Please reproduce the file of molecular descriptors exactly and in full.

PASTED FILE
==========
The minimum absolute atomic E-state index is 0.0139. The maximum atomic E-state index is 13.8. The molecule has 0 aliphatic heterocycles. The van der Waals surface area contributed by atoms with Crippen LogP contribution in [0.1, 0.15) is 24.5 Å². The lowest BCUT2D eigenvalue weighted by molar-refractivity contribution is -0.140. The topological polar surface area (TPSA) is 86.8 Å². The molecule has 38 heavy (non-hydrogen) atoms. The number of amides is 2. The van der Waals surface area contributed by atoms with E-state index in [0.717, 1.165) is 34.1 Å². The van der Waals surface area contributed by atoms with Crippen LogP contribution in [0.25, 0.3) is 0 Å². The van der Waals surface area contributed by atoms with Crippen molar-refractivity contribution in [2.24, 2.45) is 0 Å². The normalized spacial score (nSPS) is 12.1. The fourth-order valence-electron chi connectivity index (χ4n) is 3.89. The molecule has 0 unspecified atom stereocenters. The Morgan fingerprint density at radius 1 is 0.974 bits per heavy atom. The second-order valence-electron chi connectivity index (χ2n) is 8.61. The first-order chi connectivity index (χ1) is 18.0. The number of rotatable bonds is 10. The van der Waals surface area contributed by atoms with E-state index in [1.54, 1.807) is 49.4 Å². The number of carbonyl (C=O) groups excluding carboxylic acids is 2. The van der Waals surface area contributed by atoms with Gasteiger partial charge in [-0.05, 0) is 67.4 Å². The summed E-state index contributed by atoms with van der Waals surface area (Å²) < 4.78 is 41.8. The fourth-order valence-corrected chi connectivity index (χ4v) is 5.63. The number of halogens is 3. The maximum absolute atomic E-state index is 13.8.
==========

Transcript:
The minimum absolute atomic E-state index is 0.0139. The maximum atomic E-state index is 13.8. The molecule has 0 aliphatic heterocycles. The van der Waals surface area contributed by atoms with Crippen LogP contribution in [0.1, 0.15) is 24.5 Å². The lowest BCUT2D eigenvalue weighted by molar-refractivity contribution is -0.140. The topological polar surface area (TPSA) is 86.8 Å². The molecule has 38 heavy (non-hydrogen) atoms. The number of amides is 2. The van der Waals surface area contributed by atoms with E-state index in [0.717, 1.165) is 34.1 Å². The van der Waals surface area contributed by atoms with Crippen LogP contribution in [0.25, 0.3) is 0 Å². The van der Waals surface area contributed by atoms with Crippen molar-refractivity contribution in [2.24, 2.45) is 0 Å². The normalized spacial score (nSPS) is 12.1. The fourth-order valence-electron chi connectivity index (χ4n) is 3.89. The molecule has 0 unspecified atom stereocenters. The Morgan fingerprint density at radius 1 is 0.974 bits per heavy atom. The second-order valence-electron chi connectivity index (χ2n) is 8.61. The first-order chi connectivity index (χ1) is 18.0. The number of rotatable bonds is 10. The van der Waals surface area contributed by atoms with E-state index in [1.54, 1.807) is 49.4 Å². The number of carbonyl (C=O) groups excluding carboxylic acids is 2. The van der Waals surface area contributed by atoms with Gasteiger partial charge in [-0.05, 0) is 67.4 Å². The summed E-state index contributed by atoms with van der Waals surface area (Å²) < 4.78 is 41.8. The fourth-order valence-corrected chi connectivity index (χ4v) is 5.63. The number of halogens is 3. The maximum absolute atomic E-state index is 13.8.